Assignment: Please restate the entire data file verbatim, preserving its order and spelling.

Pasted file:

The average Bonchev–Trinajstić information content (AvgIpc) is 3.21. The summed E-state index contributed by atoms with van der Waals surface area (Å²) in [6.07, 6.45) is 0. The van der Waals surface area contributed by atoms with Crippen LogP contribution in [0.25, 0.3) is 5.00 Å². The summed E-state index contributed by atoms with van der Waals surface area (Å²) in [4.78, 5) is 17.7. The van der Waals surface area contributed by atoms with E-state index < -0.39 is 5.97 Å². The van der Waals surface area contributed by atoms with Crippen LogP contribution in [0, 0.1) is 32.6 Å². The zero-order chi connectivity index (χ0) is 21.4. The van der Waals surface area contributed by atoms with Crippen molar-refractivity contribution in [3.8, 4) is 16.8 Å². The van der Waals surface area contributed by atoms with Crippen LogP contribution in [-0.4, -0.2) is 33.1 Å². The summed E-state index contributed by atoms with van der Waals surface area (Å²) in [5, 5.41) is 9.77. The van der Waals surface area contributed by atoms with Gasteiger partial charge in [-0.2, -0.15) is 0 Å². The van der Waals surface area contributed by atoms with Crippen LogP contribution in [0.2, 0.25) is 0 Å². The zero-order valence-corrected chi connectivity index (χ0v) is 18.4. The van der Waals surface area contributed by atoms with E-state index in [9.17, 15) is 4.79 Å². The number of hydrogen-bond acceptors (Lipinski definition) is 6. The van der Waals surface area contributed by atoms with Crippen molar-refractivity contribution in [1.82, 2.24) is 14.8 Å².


The average Bonchev–Trinajstić information content (AvgIpc) is 3.21. The summed E-state index contributed by atoms with van der Waals surface area (Å²) in [6.07, 6.45) is 0. The van der Waals surface area contributed by atoms with Crippen LogP contribution in [0.25, 0.3) is 5.00 Å². The summed E-state index contributed by atoms with van der Waals surface area (Å²) in [4.78, 5) is 17.7. The van der Waals surface area contributed by atoms with E-state index < -0.39 is 5.97 Å². The van der Waals surface area contributed by atoms with Crippen LogP contribution in [0, 0.1) is 32.6 Å². The zero-order chi connectivity index (χ0) is 21.4. The van der Waals surface area contributed by atoms with Crippen molar-refractivity contribution in [3.8, 4) is 16.8 Å². The van der Waals surface area contributed by atoms with Crippen LogP contribution in [-0.4, -0.2) is 33.1 Å². The summed E-state index contributed by atoms with van der Waals surface area (Å²) in [5, 5.41) is 9.77. The van der Waals surface area contributed by atoms with Gasteiger partial charge in [-0.2, -0.15) is 0 Å². The van der Waals surface area contributed by atoms with Crippen LogP contribution in [0.2, 0.25) is 0 Å². The zero-order valence-corrected chi connectivity index (χ0v) is 18.4. The van der Waals surface area contributed by atoms with E-state index in [9.17, 15) is 4.79 Å². The number of hydrogen-bond acceptors (Lipinski definition) is 6. The van der Waals surface area contributed by atoms with Crippen molar-refractivity contribution in [1.82, 2.24) is 14.8 Å².